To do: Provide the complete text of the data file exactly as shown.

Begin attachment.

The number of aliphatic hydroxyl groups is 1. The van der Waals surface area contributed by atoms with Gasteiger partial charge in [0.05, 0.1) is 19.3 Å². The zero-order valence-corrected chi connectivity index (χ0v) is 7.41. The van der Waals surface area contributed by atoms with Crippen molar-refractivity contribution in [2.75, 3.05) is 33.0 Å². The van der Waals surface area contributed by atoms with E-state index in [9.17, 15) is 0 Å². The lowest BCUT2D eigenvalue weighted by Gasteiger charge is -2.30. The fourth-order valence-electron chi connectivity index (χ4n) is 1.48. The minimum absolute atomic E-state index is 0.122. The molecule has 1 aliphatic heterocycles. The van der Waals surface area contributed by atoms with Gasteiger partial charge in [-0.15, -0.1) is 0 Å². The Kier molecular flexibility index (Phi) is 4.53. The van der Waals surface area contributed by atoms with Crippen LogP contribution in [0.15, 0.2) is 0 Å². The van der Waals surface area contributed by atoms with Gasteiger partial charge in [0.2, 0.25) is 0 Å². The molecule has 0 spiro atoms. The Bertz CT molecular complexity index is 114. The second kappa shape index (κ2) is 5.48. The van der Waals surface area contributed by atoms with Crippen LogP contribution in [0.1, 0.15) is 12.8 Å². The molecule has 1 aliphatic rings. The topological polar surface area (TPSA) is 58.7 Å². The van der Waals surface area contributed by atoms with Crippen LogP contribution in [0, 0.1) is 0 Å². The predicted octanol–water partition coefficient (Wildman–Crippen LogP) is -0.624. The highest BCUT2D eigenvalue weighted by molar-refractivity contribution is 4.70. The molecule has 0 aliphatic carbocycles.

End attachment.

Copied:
The number of aliphatic hydroxyl groups is 1. The van der Waals surface area contributed by atoms with Gasteiger partial charge in [0.05, 0.1) is 19.3 Å². The zero-order valence-corrected chi connectivity index (χ0v) is 7.41. The van der Waals surface area contributed by atoms with Crippen molar-refractivity contribution in [2.75, 3.05) is 33.0 Å². The van der Waals surface area contributed by atoms with E-state index in [9.17, 15) is 0 Å². The lowest BCUT2D eigenvalue weighted by Gasteiger charge is -2.30. The fourth-order valence-electron chi connectivity index (χ4n) is 1.48. The minimum absolute atomic E-state index is 0.122. The molecule has 1 aliphatic heterocycles. The van der Waals surface area contributed by atoms with Gasteiger partial charge in [-0.15, -0.1) is 0 Å². The Kier molecular flexibility index (Phi) is 4.53. The van der Waals surface area contributed by atoms with Crippen LogP contribution in [0.15, 0.2) is 0 Å². The van der Waals surface area contributed by atoms with Gasteiger partial charge in [0.2, 0.25) is 0 Å². The molecule has 0 spiro atoms. The Bertz CT molecular complexity index is 114. The second kappa shape index (κ2) is 5.48. The van der Waals surface area contributed by atoms with Crippen LogP contribution in [0.1, 0.15) is 12.8 Å². The molecule has 1 aliphatic rings. The topological polar surface area (TPSA) is 58.7 Å². The van der Waals surface area contributed by atoms with Crippen LogP contribution in [0, 0.1) is 0 Å². The predicted octanol–water partition coefficient (Wildman–Crippen LogP) is -0.624. The highest BCUT2D eigenvalue weighted by molar-refractivity contribution is 4.70. The molecule has 0 aliphatic carbocycles.